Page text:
Visit the forum if you have a language query!
< Middle English exciten < Old French exciter < [[w:Template:lang:la language|Template:lang:la]][[Category:Template:lang:la derivations]] excitare (“‘call out, call forth, arouse, wake up, stimulate’”), frequentative of exciere (“‘call out, arouse excite’”) < ex (“‘out’”) + ciere (“‘call, summon’”). See cite and compare to accite, concite, incite.
Third person singular
- (transitive) To stir the emotions of.
- The fireworks which opened the festivities excited anyone present.
- (transitive) To arouse or bring out (eg feelings); to stimulate.
- Favoritism tends to excite jealousy in the ones not being favored.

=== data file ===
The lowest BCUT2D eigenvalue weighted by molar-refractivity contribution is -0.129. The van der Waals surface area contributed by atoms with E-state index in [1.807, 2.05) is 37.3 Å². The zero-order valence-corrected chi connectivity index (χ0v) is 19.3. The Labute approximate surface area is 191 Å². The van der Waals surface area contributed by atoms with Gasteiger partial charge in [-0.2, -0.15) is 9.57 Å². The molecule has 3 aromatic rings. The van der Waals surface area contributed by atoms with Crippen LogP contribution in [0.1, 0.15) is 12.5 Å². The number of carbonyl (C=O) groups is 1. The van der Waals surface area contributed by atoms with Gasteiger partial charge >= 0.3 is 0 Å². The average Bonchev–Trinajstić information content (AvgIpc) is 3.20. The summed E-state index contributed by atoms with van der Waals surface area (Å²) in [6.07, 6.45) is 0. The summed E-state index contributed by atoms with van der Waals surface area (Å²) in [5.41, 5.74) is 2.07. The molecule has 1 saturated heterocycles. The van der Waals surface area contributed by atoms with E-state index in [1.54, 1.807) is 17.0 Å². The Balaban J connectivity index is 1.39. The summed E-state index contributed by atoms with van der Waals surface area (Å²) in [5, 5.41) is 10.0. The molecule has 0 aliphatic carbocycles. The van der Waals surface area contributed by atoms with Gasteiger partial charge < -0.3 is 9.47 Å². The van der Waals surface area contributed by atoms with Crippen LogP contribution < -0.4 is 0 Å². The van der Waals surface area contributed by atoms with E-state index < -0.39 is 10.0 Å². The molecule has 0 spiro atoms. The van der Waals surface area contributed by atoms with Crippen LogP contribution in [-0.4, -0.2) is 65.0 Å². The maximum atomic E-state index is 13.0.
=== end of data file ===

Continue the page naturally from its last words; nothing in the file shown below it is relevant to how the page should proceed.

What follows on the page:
- The political reforms excited unrest among to population.
- There are drugs designed to excite certain nerves in our body.
- (transitive), (physics) To cause an electron to move to a higher than normal state; to promote an electron to an outer level.
- By applying electric potential to the neon atoms, the electrons become excited, then emit a photon when returning to normal.
- The translations below need to be checked and inserted above into the appropriate translation tables, removing any numbers. Numbers do not necessarily match those in definitions. See instructions at Help:How to check translations.
- “excite” in Webster’s Revised Unabridged Dictionary, G. & C. Merriam, 1913.
- "excite" at The Century Dictionary, The Century Co., New York, 1911.
Elsewhere on the web